Beyoncé has always been unique when it comes to releasing her music. In 2013, Beyoncé released her album Beyoncé out of the blue with no advertising and was still able to break records. The album debuted #1 for the Billboard 200, being Beyoncé's fifth consecutive number one album in the country. She needed to think of something bigger and better for her next album - and that she did.
Lemonade was aired as a visual album on HBO on April 23, 2016. This first-of-its-kind piece has been all the rave on social media. The hour-long video presents poetry by Warsan Shire, an influential 27-year-old black poet born in Kenya and raised in London by Somali parents, and intense visuals and concepts behind her music. After watching the film, everyone was convinced this was centered around one person: Jay Z. There were rumors of infidelity back in 2014 when Solange, Beyoncé's sister, attacked Jay Z in an elevator (click here for the video). Though the theme seems to consistently revolve around infidelity, there is so much more underlying the surface of the music.
The visual album is made up of eleven chapters that symbolize each phase she went through during the scandal.
Today, we will decode Lemonade.
"You can taste the dishonesty, it's all over your breath."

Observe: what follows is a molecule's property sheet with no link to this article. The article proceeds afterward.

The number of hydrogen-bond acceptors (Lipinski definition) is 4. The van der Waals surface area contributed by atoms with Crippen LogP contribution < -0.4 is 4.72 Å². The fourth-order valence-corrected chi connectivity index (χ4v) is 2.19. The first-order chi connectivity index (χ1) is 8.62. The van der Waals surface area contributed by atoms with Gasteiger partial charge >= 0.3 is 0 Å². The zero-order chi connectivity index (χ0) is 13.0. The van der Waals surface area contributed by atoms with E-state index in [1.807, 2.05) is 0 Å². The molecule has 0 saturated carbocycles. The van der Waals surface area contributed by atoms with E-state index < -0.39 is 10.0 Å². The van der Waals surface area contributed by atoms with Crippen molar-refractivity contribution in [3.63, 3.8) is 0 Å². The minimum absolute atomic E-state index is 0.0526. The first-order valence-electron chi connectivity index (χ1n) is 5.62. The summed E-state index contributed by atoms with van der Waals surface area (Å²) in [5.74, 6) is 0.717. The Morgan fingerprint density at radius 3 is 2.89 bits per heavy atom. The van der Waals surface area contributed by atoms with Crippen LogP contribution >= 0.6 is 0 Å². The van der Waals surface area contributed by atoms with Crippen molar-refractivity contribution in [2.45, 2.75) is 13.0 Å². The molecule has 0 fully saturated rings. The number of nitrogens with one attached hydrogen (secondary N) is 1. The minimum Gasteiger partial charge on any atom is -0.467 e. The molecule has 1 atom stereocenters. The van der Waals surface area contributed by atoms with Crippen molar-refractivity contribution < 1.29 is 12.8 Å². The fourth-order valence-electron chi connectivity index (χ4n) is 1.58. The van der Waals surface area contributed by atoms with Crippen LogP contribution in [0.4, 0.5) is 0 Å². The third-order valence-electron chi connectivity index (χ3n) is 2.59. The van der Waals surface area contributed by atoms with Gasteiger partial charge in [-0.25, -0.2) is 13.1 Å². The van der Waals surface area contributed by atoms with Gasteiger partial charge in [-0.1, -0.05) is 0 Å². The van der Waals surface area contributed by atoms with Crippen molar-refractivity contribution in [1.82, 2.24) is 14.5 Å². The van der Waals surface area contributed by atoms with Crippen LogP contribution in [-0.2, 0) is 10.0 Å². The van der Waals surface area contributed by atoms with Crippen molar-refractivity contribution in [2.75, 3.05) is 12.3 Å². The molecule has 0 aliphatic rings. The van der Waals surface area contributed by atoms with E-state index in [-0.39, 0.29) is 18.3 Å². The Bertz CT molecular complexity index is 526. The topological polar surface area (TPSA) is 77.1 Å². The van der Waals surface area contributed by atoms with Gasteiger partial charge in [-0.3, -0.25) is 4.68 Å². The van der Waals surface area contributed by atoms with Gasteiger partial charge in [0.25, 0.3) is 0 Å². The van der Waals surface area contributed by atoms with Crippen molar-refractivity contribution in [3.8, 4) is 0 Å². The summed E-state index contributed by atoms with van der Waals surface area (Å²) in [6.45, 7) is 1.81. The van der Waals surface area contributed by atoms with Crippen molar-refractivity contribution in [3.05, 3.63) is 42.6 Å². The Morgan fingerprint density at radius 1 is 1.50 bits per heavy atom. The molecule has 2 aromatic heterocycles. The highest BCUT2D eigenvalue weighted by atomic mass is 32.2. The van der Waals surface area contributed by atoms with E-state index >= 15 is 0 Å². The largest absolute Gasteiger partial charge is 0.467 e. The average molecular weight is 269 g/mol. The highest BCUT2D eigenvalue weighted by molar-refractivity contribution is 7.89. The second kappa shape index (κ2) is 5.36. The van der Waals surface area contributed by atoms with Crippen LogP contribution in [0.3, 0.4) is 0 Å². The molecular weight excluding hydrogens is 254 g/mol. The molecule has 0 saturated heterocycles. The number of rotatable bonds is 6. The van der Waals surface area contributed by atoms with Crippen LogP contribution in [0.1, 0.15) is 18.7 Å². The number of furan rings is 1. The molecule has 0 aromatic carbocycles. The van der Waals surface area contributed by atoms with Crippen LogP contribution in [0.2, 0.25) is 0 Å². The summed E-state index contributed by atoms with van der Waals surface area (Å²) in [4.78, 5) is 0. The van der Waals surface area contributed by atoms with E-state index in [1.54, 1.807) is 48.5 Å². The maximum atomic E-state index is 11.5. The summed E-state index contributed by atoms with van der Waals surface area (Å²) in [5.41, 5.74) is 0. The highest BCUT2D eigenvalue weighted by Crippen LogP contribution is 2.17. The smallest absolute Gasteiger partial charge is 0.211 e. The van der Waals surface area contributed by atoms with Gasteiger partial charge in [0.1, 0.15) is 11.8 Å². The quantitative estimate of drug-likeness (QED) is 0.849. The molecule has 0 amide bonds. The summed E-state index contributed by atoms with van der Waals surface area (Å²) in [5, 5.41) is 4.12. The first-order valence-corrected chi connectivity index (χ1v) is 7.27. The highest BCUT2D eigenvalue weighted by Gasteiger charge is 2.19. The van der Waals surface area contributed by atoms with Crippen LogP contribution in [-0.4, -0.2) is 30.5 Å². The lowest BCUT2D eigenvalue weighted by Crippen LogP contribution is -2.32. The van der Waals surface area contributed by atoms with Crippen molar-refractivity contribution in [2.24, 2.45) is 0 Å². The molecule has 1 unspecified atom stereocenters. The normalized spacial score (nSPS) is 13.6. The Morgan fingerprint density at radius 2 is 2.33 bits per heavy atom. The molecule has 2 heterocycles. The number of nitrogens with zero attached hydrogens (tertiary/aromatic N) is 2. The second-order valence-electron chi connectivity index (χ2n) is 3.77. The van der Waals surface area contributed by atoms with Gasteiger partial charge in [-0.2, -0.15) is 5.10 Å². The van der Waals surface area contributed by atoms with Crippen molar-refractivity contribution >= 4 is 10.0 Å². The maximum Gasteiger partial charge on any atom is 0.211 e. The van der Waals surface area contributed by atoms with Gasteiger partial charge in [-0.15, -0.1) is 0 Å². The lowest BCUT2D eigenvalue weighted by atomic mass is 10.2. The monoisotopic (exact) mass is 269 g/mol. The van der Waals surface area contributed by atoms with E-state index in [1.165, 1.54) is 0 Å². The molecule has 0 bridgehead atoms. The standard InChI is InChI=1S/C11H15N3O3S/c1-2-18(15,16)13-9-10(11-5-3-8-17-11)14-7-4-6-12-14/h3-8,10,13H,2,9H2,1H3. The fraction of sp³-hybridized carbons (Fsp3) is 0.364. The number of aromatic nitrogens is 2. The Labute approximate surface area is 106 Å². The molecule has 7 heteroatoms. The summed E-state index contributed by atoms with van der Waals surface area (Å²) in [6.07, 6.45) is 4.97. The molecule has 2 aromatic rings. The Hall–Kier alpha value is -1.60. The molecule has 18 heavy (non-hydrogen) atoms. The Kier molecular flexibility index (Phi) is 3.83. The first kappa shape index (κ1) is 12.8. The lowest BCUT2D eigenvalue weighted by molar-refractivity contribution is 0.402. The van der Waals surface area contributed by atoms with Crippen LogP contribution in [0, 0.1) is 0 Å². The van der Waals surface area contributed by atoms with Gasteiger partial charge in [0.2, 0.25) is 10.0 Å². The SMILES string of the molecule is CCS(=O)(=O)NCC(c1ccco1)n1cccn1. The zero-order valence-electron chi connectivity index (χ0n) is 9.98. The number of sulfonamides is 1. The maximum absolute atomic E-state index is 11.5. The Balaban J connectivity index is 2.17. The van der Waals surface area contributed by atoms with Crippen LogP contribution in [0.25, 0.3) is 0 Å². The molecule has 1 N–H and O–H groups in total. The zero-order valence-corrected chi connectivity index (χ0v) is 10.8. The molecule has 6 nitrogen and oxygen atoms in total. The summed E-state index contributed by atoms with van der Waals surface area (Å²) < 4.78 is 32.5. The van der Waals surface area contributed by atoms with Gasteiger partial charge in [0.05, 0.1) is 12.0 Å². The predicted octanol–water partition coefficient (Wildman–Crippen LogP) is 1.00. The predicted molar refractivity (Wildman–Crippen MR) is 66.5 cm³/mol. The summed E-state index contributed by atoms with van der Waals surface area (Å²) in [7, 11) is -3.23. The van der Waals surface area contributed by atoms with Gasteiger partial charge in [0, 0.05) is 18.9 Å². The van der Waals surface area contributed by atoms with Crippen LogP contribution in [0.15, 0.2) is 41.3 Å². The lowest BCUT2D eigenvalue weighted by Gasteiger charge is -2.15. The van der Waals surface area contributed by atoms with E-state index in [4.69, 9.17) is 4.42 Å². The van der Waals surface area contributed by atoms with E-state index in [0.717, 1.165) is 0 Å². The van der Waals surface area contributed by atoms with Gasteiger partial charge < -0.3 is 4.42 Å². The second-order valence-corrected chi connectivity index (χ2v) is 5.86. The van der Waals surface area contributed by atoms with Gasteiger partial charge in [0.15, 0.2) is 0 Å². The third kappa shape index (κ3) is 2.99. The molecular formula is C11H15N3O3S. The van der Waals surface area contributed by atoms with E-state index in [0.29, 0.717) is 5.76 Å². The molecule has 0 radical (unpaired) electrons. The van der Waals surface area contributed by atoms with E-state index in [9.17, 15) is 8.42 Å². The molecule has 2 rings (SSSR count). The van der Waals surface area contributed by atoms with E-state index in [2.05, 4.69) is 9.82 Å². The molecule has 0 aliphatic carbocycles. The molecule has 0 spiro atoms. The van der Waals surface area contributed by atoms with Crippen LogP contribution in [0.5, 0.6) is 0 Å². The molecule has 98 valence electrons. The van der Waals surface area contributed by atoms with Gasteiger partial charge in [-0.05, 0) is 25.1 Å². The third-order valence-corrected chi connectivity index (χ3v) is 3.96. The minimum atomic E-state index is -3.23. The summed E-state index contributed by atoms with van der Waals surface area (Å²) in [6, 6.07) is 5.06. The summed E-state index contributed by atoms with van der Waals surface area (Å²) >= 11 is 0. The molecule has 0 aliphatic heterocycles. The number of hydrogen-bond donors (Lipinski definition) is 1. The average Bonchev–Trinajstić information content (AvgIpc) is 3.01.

The scene opens with Beyoncé singing "Pray to Catch Me" in a public theater alone. The scene changes to a southern-outdoor theme, introducing a group of black women in old-fashioned southern attire standing tall together. This scene is essential to this chapter, since the entire first half is about her questioning her partner of infidelity. This is clearly shown out of a woman's perspective of infidelity, but is there more to it? At the end of the chapter, she jumps off of a building in an attempt of suicide, but the ground quickly changes into water. She is trapped in an underwater bedroom.
"What's worse: being jealous or crazy?"
The feeling of suffocation and drowning are two of the worst fears of any person. Heartbreak, anger and depression can give similar feelings to a person if the feeling is strong enough. Beyoncé begins to speak the poetry of Shire underwater, questioning herself if he would actually put her through this and what she could have done wrong. She finds a way out of the underwater room, and ends up at the doors of a popular street. She begins to sing "Hold Up", in a bright yellow sundress and a baseball bat with "Hot Sauce" labeled on it (referencing her single Formation. Plot twist: Hot sauce turns out to be a bat instead of a condiment). After destroying every window and camera with "Hot Sauce", she takes charge of a monster truck causing mass destruction. In that moment she isn't in denial anymore, and becomes angered.